In a recent interview of Lawrence Wilkerson, by Rob Kall, Wilkerson makes some interesting comments into how to de-billionairize the economy without killing incentives to achieve. He comes close to recognizing the public value of the Commons but not quite, and how to collect this value is a critical pivot point between allowing reasonable incentives and profiting from things one didn't create, but merely collects the rent from.
For example, suppose you are Bill Gates as a young man and you decide to create a new OS for a new computer from IBM. At first, you are rewarded for your tech savvy, and you have to struggle hard to overcome the competition (back then, it was CP/M, Apple, and some proprietary hardware-OS combinations). But eventually you succeed and then so many people are using your system that more people start to use it just because others have used it first. This is profit from the commons, and one should not make money on that. In fact, it is collecting rent that rightfully belongs to the people. This is not to say that competition ever ceases, but just that at some point, which may be hard but not impossible to determine, many people will use your product because many other people use your product. I know this from personal experience. I started my career as an I.T. professional at a major university just as the original IBM PC was being introduced. Later, when Microsoft DOS and then, MS-Windows, came out, I had a choice of what to recommend to the two divisions I was the Manager of Information Systems for (when I first started we had an Apple II and 2 NCR computers with their own OSes and 8" floppy drives!). Only, it really was no choice - one had to use DOS or Windows to use the most popular business PC (IBM too, was a beneficiary of the Commons, and ought to have been paying rent back for that, at least as a form of taxes). Yes, there was OS/2 from IBM, but it was a niche product that never made it deeply into the Commons, and which died in a few years.
Tech companies actually realize the value of the Commons to some extent; this is why Facebook does not charge a monthly fee to use its product, you can use it for free and then they charge advertisers to access that huge pool of users in the commons.
But, this needs to go further.
This is the question that must be answered for a fair, progressive, sustainable economy: At what point are profits coming from the commons vs. innovation? That is the point to start returning rent to the people.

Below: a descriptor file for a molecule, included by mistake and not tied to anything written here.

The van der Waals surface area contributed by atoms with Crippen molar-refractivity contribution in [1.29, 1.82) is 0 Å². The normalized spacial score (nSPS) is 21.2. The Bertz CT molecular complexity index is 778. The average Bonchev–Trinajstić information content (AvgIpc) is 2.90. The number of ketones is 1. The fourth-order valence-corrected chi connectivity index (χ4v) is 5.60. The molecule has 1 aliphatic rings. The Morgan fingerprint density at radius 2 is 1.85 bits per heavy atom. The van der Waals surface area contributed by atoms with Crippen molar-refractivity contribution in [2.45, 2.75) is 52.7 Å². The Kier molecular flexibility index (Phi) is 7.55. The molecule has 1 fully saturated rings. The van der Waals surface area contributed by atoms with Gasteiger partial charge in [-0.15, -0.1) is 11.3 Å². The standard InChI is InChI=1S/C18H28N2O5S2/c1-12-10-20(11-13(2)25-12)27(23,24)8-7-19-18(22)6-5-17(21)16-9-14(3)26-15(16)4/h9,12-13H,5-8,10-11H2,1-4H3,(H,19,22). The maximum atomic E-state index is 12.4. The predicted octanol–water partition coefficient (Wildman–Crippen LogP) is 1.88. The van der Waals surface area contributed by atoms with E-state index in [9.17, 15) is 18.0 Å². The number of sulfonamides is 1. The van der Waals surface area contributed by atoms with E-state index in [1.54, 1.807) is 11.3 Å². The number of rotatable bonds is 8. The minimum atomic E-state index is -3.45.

Oh, and if people are worried that entrepreneurs like Elon Musk will pack their bags and move elsewhere, don't be:
1. Elon Musk was and is a huge beneficiary of government investment and (ongoing) subsidies. He got nearly half a billion dollars from the DOE for Tesla, and continues to be able to sell his expensive cars in part because of large national and state subsidies for electric cars. SpaceX nearly went under, by Musk's own admission, before NASA contracted with them and NASA remains by far their largest customer. His third company, Solar City, also benefits from government subsidies to encourage home solar installation. This is not bad, in spite of occasional blow-ups like Solyndra; the best societies have a combination of public and private enterprises and support.
3. As society processes the rent from the commons, it will, or at least could, put that money to use in education, infrastructure, other start-up companies on the cutting edge, and other things that will provide opportunities for a whole new crop of Elon Musk-like entrepreneurs. Even if we take a bit off the top of Elon Musk's output (which is by no means proven) with Commons-taxes eventually, we can instill that sense of entrepreneurship in a whole new generation. In fact, we ought to be simultaneously un-taxing actual labor and sales, and only collecting rent from the commons, including land, which, economists who have studies this, like Michael Hudson and Mason Gaffney and Nic Tideman, tell us is more than 1/3 of GDP (second video in link). That ought to be enough though we might have to give up a few wars, and let those countries develop their own entrepreneurs.
At the opposite end, billionaires who barely innovate at all, like the Koch Brothers, would have to pay for their pollution of the commons, their access to coal and other minerals of the commons (what the U.S. collects in royalties for this is woefully inadequate, going back to the oil-land fire sale prices of James Watt, Interior Secretary under Reagan, economists generally agree).
Finally, we have to move away from what economists call a "willingness to pay (for clean water and air, etc.)" model to a "willingness to accept (payment for pollution of water and air, etc.)" model. The latter imposes the onus of payment on the polluter, not on the person who drinks water and breathes air, who may or may not have the money to pay to keep those relatively clean. We should always start from the presumption that everyone has an equal right to the fruits of nature, and that those who want to use them beyond minimal use should pay rent to everyone else to do so, rent to the Commons.